“Into the Woods”

Once more, into the thicket

Broadway Rose makes musical magic with the tragedy and song of Sondheim's "Into the Woods"

What if the prince who Cinderella married turned out to be a philanderer? What if Jack’s war on giants didn’t end after he came down the beanstalk? What if Rapunzel suffered from PTSD and couldn’t enjoy her happily ever after? Those are some of the seductively perverse questions explored in Stephen Sondheim’s justly legendary 1987 fairy-tale musical Into the Woods, which has been brought to poignant, vibrant life in a new production by the Broadway Rose Theatre Company.

Into the Woods is a daunting play. It calls for a cast and crew able to make sense of its disparate narrative elements (twisted romance, morbid comedy, haunting tragedy) and get audiences through a few bland songs (“A Very Nice Prince,” “It Takes Two”) that lack the clarity and force of the play’s most iconic musical numbers (“Agony,” “You Are Not Alone”). Those challenges are managed seamlessly by director Jessica Wallenfels and her actors, who have journeyed into the maze of Sondheim’s music (and James Lapine’s book) and emerged with a production that is beautiful, freewheeling, and whole.

Erin Tamblyn in Broadway Rose’s Into the Woods. Photo: Liz Wade

Like all enduring works of art, Into the Woods is a vast canvas upon which multiple ideas have been projected. While the play can be taken simply as a cheeky-sad reboot of the fairy tales of the Brothers Grimm and Charles Perrault, some viewers have deemed it a metaphor for the AIDS crisis—not a stretch, given that its second act revolves around an unstoppable force that kills indiscriminately (in one case, almost immediately after sex).

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Drama Watch: A clown’s tale

"Going Down in Flames" traces a great clown's fall. Plus: critical changes at The New Yorker, what's up on Oregon stages in June.

One of the things about Joan Mankin was, she was always a surprise: always in the moment, rarely the same thing twice, an improvisational spirit whose free-form antics could throw her fellow performers for a loop, delight her audiences, and send her shows spinning into another dimension. So when the sound of a train rumbling down the tracks behind The Headwaters Theatre during a performance of Going Down in Flames on Saturday night broke the action and prompted Joan Schirle, who was playing the late, great American clown Mankin, to break into an ad-lib wisecrack, it was like a side-splitting visitation from beyond: Queenie Moon, upending expectations and stealing the scene again. And the audience cracked up.

Jeff Desautels (left), Joan Schirle as Joan Mankin, and Michael O’Neill in Danny Mankin’s Going Down in Flames at The Headwaters.

Mankin, or Queenie Moon, as her famous clown persona was called, was a shining light of the West Coast new vaudeville/agitprop theater scene that thrived from the 1960s forward, employing old-fashioned theatrical styles for new and often culturally subversive purposes. She worked with the San Francisco Mime Troupe and the physical-theater stalwarts the Dell’Arte Players, as well as a lot of mainstream companies. I remember her best, and most fondly, as a star of the Pickle Family Circus, the wonderful San Francisco-based acrobatic and clowning company whose traveling shows I would seek out whenever they were in rational range, from Grant Park in Northeast Portland to the Southwest Oregon timber town of Coquille.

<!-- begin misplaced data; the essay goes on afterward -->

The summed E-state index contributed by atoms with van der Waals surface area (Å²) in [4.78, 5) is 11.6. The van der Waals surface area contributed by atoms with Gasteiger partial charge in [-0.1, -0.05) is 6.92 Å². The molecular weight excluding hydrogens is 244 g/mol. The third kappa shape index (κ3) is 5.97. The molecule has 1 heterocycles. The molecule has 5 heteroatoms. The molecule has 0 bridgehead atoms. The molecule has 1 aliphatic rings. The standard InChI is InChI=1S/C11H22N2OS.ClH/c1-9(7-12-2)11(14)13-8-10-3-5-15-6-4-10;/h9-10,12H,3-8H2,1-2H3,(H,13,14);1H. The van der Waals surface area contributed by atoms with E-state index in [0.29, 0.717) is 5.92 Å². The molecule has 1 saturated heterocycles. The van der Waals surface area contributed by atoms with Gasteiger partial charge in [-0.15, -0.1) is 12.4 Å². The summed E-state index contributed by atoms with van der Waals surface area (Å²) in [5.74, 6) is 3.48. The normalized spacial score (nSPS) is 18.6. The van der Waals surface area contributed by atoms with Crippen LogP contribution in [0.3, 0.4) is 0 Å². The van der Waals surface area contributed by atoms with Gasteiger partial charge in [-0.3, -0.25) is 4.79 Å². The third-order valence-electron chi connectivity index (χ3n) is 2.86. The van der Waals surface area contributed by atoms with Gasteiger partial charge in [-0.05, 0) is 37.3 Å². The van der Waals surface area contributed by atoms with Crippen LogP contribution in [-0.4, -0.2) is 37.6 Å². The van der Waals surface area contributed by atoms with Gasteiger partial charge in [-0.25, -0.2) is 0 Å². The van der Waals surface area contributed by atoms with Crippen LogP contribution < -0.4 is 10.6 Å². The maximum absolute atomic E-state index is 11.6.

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INTO THE WOODS in search of happy endings

At OSF, the complex Lapine-Sondheim musical "Into the Woods" gives our fairy tales an adult twist

By HAILEY BACHRACH

Shakespeare loved to send characters into the forest. The most obvious examples are As You Like It, where journeys into the forest of Arden result in dramatic transformations of heart, mind, and even gender; and A Midsummer Night’s Dream, where the forest leads to a night of love and chaos that helps set the befuddled lovers right. But think also of the climaxes of Two Gentlemen of Verona and Cymbeline, or even the island forest of The Tempest.

The Oregon Shakespeare Festival is producing two of these plays this year (Two Gentlemen and The Tempest), and they are also producing what proves to be a fitting contemporary counterpoint: James Lapine and Stephen Sondheim’s musical Into the Woods.

In OSF's "Into the Woods" Miriam A. Laube tugs  on Royer Bockus's golden hair/Photo  T. Charles Erickson

In OSF’s “Into the Woods” Miriam A. Laube tugs on Royer Bockus’s golden hair/Photo T. Charles Erickson

Into the Woods is an amalgamation and adaptation of Western European fairy tales, but it shares Shakespeare’s understanding of the metaphorical import of the woods. The woods are Elsewhere, a place free of society and its rules and thus a place where something like a truer self can, perhaps, emerge…for good or bad. Amanda Dehnert’s production visualizes this journey by starting the actors out in modern dress with music stands, then sending them deeper and deeper into fairy tale costumes, props, and magic tricks as they move farther and farther into the woods. At the end of his plays, Shakespeare sends his characters out of the woods to resume their normal lives; Sondheim and Lapine’s characters learn that you are never really out.

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